The growing conservative trend aiming to prosecute and punish educators and librarians for having materials that include ideas about racism, sex, and sexuality is in direct oppostition to the cause of “liberty” – a term often used by these same groups to justify their actions.
Riley points out the laws in many states requiring people seeking abortion to get “counseling” prior to the procedure is a direct violation of the patient’s and doctor’s intellectual freedom. These laws, often referred to as “informed consent,” focus disproportionately on the negative and rare side effects of abortion while ignoring the positive effects of the procedure and the negative effects of continuing the pregnancy.
Academic freedom, for many instructors in higher education, is a key component of free speech – going beyond simply the freedom to speak on topics but to craft course content, curriculum, and assignments. The state dictating what theories, ideas, and concepts are permitted to be included in education is tantamount to government censorship.
As coordinated censorship attempts spread across the country, understanding who and what these conservative organizations represent is an important piece toward preventing further threats to intellectual freedom in the U.S.
Texas Republican Representative Matt Krause is investigating books that “might make students feel discomfort, guilt, anguish, or any other form of psychological distress.” The irony here, Philip Bump points out, is that all this fervor over books that create “discomfort” in teens and tweens comes on the heels of conservatives claiming censorship and “cancel culture” when Dr. Seuss Enterprises ceased publication of six books that portray racist imagery.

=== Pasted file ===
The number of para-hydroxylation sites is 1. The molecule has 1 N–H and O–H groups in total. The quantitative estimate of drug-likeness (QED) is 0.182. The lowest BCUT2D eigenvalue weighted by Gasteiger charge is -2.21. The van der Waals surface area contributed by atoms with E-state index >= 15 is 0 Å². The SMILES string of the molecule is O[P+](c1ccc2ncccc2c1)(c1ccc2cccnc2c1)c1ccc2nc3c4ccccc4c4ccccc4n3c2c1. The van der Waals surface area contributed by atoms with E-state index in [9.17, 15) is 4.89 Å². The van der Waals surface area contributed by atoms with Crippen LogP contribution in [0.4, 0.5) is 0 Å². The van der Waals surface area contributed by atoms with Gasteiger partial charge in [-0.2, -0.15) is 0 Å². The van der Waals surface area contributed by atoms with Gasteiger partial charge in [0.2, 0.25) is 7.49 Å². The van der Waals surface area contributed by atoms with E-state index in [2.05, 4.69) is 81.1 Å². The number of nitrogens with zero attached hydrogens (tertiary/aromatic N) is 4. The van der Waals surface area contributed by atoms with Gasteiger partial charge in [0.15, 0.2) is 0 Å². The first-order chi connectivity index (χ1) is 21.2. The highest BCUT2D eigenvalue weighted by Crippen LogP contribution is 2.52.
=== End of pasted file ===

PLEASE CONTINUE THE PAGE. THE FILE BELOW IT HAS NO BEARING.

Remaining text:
An anti-racist, educational resource list was “frozen” until it could be vetted by the Central York School District board. In August 2021, the Central York High School principal sent an email to teachers, with the subject line, “Banned Resources,” and instructions to “Please see the attached list of resources that are not permitted to be utilized in the classroom.”
Banned Books Week is an opportunity to highlight stories that challenge the status quo. Many libraries display literature that individuals and organizations with an agenda want to withhold. The American […]
In 2020, more than 273 books were challenged or banned. Demands to remove books addressing racism and racial justice or those that shared the stories of Black, Indigenous, or people of color grew in number. At the same time, books addressing themes and issues of concern for LGBTQIA+ people continued to dominate the list.
This post includes the top 10 most challenged books of 2020, and a description of challenges that were reported in the news in 2020, available in the compiled booklet Field Report 2020: Banned & Challenged Books on the ALA Store.
Slaughterhouse-Five has been subject to banning, challenges and even burning for decades. The American Library Association lists the title in it’s Banned and Challenged Classics page, citing a book burning in North Dakota in 1973 and a variety of bans and challenges due to language, sexual references and even because it “contains and makes references to religious matters.” ALA notes only two instances of retention after the book was challenged.
Discouraging fanfiction isn’t the purpose of this post. There are many benefits to it. Writing fanfiction is an excellent writing exercise and an argument can be made that it creates more interest in the derivative work. However, understanding the role copyright plays is still important to be thoughtful and intentional with your (repurposed) art.